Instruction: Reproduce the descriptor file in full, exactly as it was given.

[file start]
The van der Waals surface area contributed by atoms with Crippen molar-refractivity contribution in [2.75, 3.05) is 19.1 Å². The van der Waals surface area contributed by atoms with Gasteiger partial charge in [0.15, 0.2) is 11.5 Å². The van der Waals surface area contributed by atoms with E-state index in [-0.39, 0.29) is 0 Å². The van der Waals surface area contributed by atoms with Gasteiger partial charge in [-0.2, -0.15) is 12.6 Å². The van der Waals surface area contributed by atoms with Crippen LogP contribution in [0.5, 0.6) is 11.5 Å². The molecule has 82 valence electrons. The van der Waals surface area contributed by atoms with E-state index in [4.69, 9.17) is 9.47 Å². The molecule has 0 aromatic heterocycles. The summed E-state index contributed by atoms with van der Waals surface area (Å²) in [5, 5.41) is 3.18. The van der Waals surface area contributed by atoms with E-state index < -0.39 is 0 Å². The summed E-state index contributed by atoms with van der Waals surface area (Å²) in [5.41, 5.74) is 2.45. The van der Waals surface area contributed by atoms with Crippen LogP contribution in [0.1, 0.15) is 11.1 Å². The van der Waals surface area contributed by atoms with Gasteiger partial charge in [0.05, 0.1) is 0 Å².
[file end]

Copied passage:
The van der Waals surface area contributed by atoms with Crippen molar-refractivity contribution in [2.75, 3.05) is 19.1 Å². The van der Waals surface area contributed by atoms with Gasteiger partial charge in [0.15, 0.2) is 11.5 Å². The van der Waals surface area contributed by atoms with E-state index in [-0.39, 0.29) is 0 Å². The van der Waals surface area contributed by atoms with Gasteiger partial charge in [-0.2, -0.15) is 12.6 Å². The van der Waals surface area contributed by atoms with Crippen LogP contribution in [0.5, 0.6) is 11.5 Å². The molecule has 82 valence electrons. The van der Waals surface area contributed by atoms with E-state index in [4.69, 9.17) is 9.47 Å². The molecule has 0 aromatic heterocycles. The summed E-state index contributed by atoms with van der Waals surface area (Å²) in [5, 5.41) is 3.18. The van der Waals surface area contributed by atoms with E-state index < -0.39 is 0 Å². The summed E-state index contributed by atoms with van der Waals surface area (Å²) in [5.41, 5.74) is 2.45. The van der Waals surface area contributed by atoms with Crippen LogP contribution in [0.1, 0.15) is 11.1 Å². The van der Waals surface area contributed by atoms with Gasteiger partial charge in [0.05, 0.1) is 0 Å².